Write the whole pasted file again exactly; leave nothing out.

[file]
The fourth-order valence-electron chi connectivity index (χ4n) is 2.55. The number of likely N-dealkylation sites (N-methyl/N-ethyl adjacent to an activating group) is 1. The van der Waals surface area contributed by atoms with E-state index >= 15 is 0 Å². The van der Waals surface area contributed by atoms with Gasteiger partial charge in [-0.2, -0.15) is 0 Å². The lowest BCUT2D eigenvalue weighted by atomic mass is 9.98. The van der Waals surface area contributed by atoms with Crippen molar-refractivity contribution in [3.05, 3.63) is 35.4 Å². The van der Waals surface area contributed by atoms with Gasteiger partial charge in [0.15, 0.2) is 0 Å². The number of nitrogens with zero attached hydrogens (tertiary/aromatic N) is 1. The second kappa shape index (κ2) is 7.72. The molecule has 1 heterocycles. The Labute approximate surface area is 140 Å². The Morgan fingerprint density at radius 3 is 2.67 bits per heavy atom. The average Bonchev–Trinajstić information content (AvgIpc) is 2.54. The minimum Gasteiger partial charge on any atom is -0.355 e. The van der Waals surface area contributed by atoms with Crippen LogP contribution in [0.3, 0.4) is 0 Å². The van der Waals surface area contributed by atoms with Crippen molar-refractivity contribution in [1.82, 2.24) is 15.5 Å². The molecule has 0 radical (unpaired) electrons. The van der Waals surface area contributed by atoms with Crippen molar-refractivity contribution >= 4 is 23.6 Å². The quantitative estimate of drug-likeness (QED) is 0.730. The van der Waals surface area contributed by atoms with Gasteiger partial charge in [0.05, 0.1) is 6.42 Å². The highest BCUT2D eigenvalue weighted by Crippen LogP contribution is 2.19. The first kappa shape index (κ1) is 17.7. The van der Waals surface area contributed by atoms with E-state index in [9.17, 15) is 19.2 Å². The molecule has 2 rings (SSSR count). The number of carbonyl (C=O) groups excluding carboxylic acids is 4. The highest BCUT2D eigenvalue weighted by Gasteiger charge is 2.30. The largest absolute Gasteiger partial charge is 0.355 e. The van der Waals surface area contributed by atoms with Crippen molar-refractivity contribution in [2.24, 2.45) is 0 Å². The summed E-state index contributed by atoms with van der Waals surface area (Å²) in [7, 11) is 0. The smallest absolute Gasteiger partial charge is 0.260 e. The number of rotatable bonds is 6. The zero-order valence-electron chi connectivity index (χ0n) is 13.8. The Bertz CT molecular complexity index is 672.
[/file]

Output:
The fourth-order valence-electron chi connectivity index (χ4n) is 2.55. The number of likely N-dealkylation sites (N-methyl/N-ethyl adjacent to an activating group) is 1. The van der Waals surface area contributed by atoms with E-state index >= 15 is 0 Å². The van der Waals surface area contributed by atoms with Gasteiger partial charge in [-0.2, -0.15) is 0 Å². The lowest BCUT2D eigenvalue weighted by atomic mass is 9.98. The van der Waals surface area contributed by atoms with Crippen molar-refractivity contribution in [3.05, 3.63) is 35.4 Å². The van der Waals surface area contributed by atoms with Gasteiger partial charge in [0.15, 0.2) is 0 Å². The number of nitrogens with zero attached hydrogens (tertiary/aromatic N) is 1. The second kappa shape index (κ2) is 7.72. The molecule has 1 heterocycles. The Labute approximate surface area is 140 Å². The Morgan fingerprint density at radius 3 is 2.67 bits per heavy atom. The average Bonchev–Trinajstić information content (AvgIpc) is 2.54. The minimum Gasteiger partial charge on any atom is -0.355 e. The van der Waals surface area contributed by atoms with Crippen LogP contribution in [0.3, 0.4) is 0 Å². The van der Waals surface area contributed by atoms with Crippen molar-refractivity contribution in [1.82, 2.24) is 15.5 Å². The molecule has 0 radical (unpaired) electrons. The van der Waals surface area contributed by atoms with Crippen molar-refractivity contribution >= 4 is 23.6 Å². The quantitative estimate of drug-likeness (QED) is 0.730. The van der Waals surface area contributed by atoms with Gasteiger partial charge in [0.05, 0.1) is 6.42 Å². The highest BCUT2D eigenvalue weighted by Crippen LogP contribution is 2.19. The first kappa shape index (κ1) is 17.7. The van der Waals surface area contributed by atoms with E-state index in [9.17, 15) is 19.2 Å². The molecule has 2 rings (SSSR count). The number of carbonyl (C=O) groups excluding carboxylic acids is 4. The highest BCUT2D eigenvalue weighted by Gasteiger charge is 2.30. The largest absolute Gasteiger partial charge is 0.355 e. The van der Waals surface area contributed by atoms with Crippen molar-refractivity contribution in [2.24, 2.45) is 0 Å². The summed E-state index contributed by atoms with van der Waals surface area (Å²) in [7, 11) is 0. The smallest absolute Gasteiger partial charge is 0.260 e. The number of rotatable bonds is 6. The zero-order valence-electron chi connectivity index (χ0n) is 13.8. The Bertz CT molecular complexity index is 672.